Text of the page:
Browsing: Pay & Benefits

Have you just retired? We want to hear from you


Federal Times reported earlier this week that retirements skyrocketed in February, suggesting that the retirement wave may be regaining steam. Are you one of the 20,374 feds who put in your papers last month? We’d like to talk to you, to find out why you decided to call it a day. Was it because of the sequester and furlough threats? The general bad news from the last couple of years? Or were there other factors at play? E-mail me at if you’d like to talk.

Furlough fears: We want to hear from you


Federal Times would like to hear from federal employees about the upcoming furloughs that are looking more and more likely. How will losing 20 percent of your take-home pay — as might happen to most Defense Department employees — hit you and your family? What are you hearing from your managers? What is the threat of sequestration and furloughs doing for your office’s morale and productivity? E-mail Stephen Losey or Sean Reilly with your thoughts. If you’d like to stay anonymous, that’s fine.

Health insurance: What the Postal Service has in mind


Lest anyone forget, Postmaster General Pat Donahoe remains keenly interested in creating a stand-alone health insurance plan for about 1.1 million U.S. Postal Service employees and retirees. The latest reminder came at last week’s Senate hearing on the USPS’s financial crisis. Although lawmakers’ attention was predictably focused on the agency’s decision to end Saturday mail delivery, Donahoe also stressed the urgency of pulling out of the Federal Employees Health Benefits Program. “An astonishing 20 cents of every revenue dollar the Postal Service takes in must go toward health care costs,” Donahoe said in prepared testimony.  “By moving away from the…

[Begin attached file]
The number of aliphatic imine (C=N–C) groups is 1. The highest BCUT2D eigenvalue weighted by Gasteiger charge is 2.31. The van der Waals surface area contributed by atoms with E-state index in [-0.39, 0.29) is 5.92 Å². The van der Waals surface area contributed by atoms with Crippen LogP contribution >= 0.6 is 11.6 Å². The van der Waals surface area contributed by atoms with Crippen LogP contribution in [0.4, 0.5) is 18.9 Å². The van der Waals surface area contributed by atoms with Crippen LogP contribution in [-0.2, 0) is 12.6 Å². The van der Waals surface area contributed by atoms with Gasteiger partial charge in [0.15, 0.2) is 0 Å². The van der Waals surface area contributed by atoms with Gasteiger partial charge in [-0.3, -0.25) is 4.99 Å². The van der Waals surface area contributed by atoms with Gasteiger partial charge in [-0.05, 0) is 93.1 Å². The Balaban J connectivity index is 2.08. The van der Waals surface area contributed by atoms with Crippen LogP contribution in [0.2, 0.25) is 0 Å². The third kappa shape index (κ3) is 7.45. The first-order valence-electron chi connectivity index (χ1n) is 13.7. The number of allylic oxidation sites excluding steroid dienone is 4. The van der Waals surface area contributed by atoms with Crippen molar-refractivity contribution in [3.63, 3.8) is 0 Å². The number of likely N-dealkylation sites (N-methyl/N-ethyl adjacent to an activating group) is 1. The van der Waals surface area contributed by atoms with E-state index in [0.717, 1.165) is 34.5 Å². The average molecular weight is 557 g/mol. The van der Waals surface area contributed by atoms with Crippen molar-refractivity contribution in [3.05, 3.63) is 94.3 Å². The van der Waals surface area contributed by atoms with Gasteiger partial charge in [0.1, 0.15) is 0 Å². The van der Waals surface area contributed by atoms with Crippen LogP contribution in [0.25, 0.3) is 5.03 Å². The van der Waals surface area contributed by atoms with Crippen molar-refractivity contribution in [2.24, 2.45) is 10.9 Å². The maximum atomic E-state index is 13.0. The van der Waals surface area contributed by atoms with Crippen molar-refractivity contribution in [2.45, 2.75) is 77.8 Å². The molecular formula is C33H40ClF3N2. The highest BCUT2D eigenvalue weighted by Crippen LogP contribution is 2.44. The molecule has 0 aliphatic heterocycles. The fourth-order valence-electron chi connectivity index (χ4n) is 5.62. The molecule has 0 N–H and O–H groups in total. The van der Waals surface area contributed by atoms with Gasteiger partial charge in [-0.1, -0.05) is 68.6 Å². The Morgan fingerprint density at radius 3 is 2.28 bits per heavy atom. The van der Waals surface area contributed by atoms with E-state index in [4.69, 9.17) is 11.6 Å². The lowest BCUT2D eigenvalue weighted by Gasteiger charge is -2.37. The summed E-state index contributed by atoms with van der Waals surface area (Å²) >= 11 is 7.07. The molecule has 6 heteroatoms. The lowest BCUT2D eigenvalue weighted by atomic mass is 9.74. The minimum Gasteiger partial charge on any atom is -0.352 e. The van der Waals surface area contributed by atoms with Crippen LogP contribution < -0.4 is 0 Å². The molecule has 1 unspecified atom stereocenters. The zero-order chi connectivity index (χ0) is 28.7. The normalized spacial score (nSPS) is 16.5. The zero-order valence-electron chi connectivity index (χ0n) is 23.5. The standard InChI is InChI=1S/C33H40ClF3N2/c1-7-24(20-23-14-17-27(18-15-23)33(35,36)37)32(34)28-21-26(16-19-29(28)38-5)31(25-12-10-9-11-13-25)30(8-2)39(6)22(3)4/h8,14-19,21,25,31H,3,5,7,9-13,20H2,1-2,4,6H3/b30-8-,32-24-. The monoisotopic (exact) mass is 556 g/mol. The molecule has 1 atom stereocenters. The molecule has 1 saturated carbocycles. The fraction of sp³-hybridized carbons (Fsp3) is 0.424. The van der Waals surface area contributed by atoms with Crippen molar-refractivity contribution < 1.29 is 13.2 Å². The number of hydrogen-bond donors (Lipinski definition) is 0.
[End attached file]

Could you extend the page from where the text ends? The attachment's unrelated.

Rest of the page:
House Rules committee to consider extending pay freeze Wednesday


The House Rules Committee will meet Wednesday afternoon to consider a bill that would extend the pay freeze through the rest of 2013. HR 273 — sponsored by Rep. Ron DeSantis, R-Fla., Rep. Darrell Issa, R-Calif., and 27 other Republican lawmakers — would cancel the 0.5 percent pay raise now scheduled to go into effect at the end of March. And one proposed amendment to the bill — introduced by Rep. Doug Collins, R-Geo. — would go even further, and freeze pay until the end of 2014. That would mean a four-year pay scale freeze for federal employees. Federal employee…

Pentagon's Carter pledges to give up 20 percent of his pay


If sequestration goes into effect next month, many Defense Department employees are likely to be furloughed one day per week for the rest of the fiscal year — in effect, a 20 percent pay cut. Deputy Defense Secretary Ash Carter and other political appointees can’t be furloughed. But according to the Washington Times, Carter told lawmakers today that he is going to give back one-fifth of his salary if Defense civilian employees are furloughed. The Times called it “a show of solidarity.” Federal employees are, of course, not happy about the prospect of mass furloughs, and many observers fear it…

House Dems reintroduce paid parental leave bill